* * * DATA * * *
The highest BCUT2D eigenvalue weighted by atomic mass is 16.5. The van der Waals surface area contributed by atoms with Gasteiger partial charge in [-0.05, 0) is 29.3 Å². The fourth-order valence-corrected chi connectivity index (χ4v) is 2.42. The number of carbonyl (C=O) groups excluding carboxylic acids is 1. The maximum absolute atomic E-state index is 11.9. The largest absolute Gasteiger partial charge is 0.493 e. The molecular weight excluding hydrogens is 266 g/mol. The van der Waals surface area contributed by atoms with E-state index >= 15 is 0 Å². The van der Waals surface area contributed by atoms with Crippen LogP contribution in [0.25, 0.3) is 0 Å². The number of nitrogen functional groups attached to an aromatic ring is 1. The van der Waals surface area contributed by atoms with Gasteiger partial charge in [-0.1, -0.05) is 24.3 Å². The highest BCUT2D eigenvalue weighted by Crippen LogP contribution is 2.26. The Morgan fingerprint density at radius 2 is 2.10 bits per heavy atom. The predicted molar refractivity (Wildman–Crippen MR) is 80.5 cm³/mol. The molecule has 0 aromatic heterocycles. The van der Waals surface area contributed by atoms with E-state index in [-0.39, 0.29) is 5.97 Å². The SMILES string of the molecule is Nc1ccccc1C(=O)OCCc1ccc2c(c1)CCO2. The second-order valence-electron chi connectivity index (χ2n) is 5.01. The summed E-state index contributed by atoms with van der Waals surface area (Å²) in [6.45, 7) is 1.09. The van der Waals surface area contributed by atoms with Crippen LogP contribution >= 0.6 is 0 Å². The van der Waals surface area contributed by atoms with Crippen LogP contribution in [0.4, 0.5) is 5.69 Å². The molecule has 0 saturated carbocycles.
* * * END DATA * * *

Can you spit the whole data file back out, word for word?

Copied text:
The highest BCUT2D eigenvalue weighted by atomic mass is 16.5. The van der Waals surface area contributed by atoms with Gasteiger partial charge in [-0.05, 0) is 29.3 Å². The fourth-order valence-corrected chi connectivity index (χ4v) is 2.42. The number of carbonyl (C=O) groups excluding carboxylic acids is 1. The maximum absolute atomic E-state index is 11.9. The largest absolute Gasteiger partial charge is 0.493 e. The molecular weight excluding hydrogens is 266 g/mol. The van der Waals surface area contributed by atoms with E-state index >= 15 is 0 Å². The van der Waals surface area contributed by atoms with Crippen LogP contribution in [0.25, 0.3) is 0 Å². The number of nitrogen functional groups attached to an aromatic ring is 1. The van der Waals surface area contributed by atoms with Gasteiger partial charge in [-0.1, -0.05) is 24.3 Å². The highest BCUT2D eigenvalue weighted by Crippen LogP contribution is 2.26. The Morgan fingerprint density at radius 2 is 2.10 bits per heavy atom. The predicted molar refractivity (Wildman–Crippen MR) is 80.5 cm³/mol. The molecule has 0 aromatic heterocycles. The van der Waals surface area contributed by atoms with E-state index in [-0.39, 0.29) is 5.97 Å². The SMILES string of the molecule is Nc1ccccc1C(=O)OCCc1ccc2c(c1)CCO2. The second-order valence-electron chi connectivity index (χ2n) is 5.01. The summed E-state index contributed by atoms with van der Waals surface area (Å²) in [6.45, 7) is 1.09. The van der Waals surface area contributed by atoms with Crippen LogP contribution >= 0.6 is 0 Å². The van der Waals surface area contributed by atoms with Crippen LogP contribution in [0.4, 0.5) is 5.69 Å². The molecule has 0 saturated carbocycles.